Exodus begins with Tube strike set to bring London Underground to standstill


The evening rush hour in London started early as workers tried to get home before a strike closed the capital's entire Tube system.

Members of four unions are taking industrial action for the second time in a month because of a deadlocked dispute over plans to launch a new all-night service next month.

No underground trains will run this evening or tomorrow, with the service returning to normal on Friday.

Extra buses will be laid on, but commuters and tourists face huge disruption and London's roads could be gridlocked if people switch to cars.

London's mayor, Boris Johnson, made it clear no more money will be offered to resolve the row over pay and conditions, urging unions to put the latest "incredibly generous" offer to their members.

Speaking after a visit to military veterans at the Royal Hospital he repeated his refusal to meet union leaders, and said he was "not fussed" about the new service starting on time on September 12.

"I want it starting in the autumn - what I am fussed about is the offer being put to union members.

"I am not going to authorise any more money. Most people would recognise that this is a very generous deal."

Mr Johnson said he did not believe politicians should "undermine" their own management.

He added it would be "grotesque" if unions called longer strikes if the dispute remains unresolved.

The row escalated today when the RMT union announced it will now ballot engineers working for Tube Lines for strikes over the same dispute, and Aslef accused LU of "forcing through" new staff rosters for the night Tube without consultation

Aslef general secretary Mick Whelan said: "Our members have rejected the latest offer from the company because they are forcing through new rosters without agreement and offer no firm commitments on work life balance for train drivers.

"We support night Tube. London needs it. We remain prepared to talk at any time to try to find common ground but by forcing these new rosters on train drivers and acting outside of our agreed way of working senior management are making it even harder to resolve this dispute.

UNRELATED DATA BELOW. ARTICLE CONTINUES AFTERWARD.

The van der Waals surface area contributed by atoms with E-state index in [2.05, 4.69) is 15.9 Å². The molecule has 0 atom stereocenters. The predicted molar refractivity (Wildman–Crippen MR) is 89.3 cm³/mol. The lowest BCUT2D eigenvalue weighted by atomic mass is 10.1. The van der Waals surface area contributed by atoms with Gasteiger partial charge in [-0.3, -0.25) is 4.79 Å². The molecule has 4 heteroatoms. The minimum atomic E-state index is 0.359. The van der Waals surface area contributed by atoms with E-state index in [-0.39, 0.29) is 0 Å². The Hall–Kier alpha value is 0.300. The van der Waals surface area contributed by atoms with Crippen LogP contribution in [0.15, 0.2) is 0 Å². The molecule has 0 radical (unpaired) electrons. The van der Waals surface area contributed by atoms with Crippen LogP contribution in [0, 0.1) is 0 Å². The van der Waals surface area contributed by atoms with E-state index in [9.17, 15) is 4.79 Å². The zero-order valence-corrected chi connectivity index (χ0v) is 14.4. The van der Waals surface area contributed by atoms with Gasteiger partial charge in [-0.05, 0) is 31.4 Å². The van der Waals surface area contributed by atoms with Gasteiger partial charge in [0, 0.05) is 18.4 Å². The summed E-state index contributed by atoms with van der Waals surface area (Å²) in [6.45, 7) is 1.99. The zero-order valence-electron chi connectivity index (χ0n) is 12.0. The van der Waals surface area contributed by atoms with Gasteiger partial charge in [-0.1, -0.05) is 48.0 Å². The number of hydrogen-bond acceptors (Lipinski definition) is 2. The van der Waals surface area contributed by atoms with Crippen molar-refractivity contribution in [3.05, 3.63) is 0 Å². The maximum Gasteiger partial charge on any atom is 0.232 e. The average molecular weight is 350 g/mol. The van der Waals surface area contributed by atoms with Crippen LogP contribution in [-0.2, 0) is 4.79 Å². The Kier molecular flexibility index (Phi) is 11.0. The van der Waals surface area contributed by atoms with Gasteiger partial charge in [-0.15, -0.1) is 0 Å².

"The Aslef executive committee meets next week and will discuss our response to these developments."

RMT leader Mick Cash said: "The offer tabled by London Underground is just a rehash ?of an earlier package and does nothing to tackle the fundamental issue of our members being called into work at the beck and call of management to plug staffing gaps in the Mayor's botched night Tube plans.

"This dispute is not about money, it's about being able to plan for and enjoy some downtime with friends and family away from work. The current plans wreck that and the unilateral issuing of the new rosters has simply inflamed the situation."

He said the RMT had consulted its network of elected representatives who had universally rejected the latest offer."

Steve Griffiths, LU's chief operating officer, said: "We have made every effort to reach agreement with the unions and avoid this unnecessary strike action. On the table is an extremely fair offer.

"We have employed 137 new drivers and 345 new station staff for the night Tube service. We've made work-life balance guarantees that no-one will work extra hours and that drivers will have the same number of weekends off as now and will be able to choose whether they work night Tube shifts in future.

"Our staff and contractors on our other transport services will step-up once again to support London's workers, residents and visitors get around during the strike. I thank customers for their patience as they make their journeys this evening and tomorrow."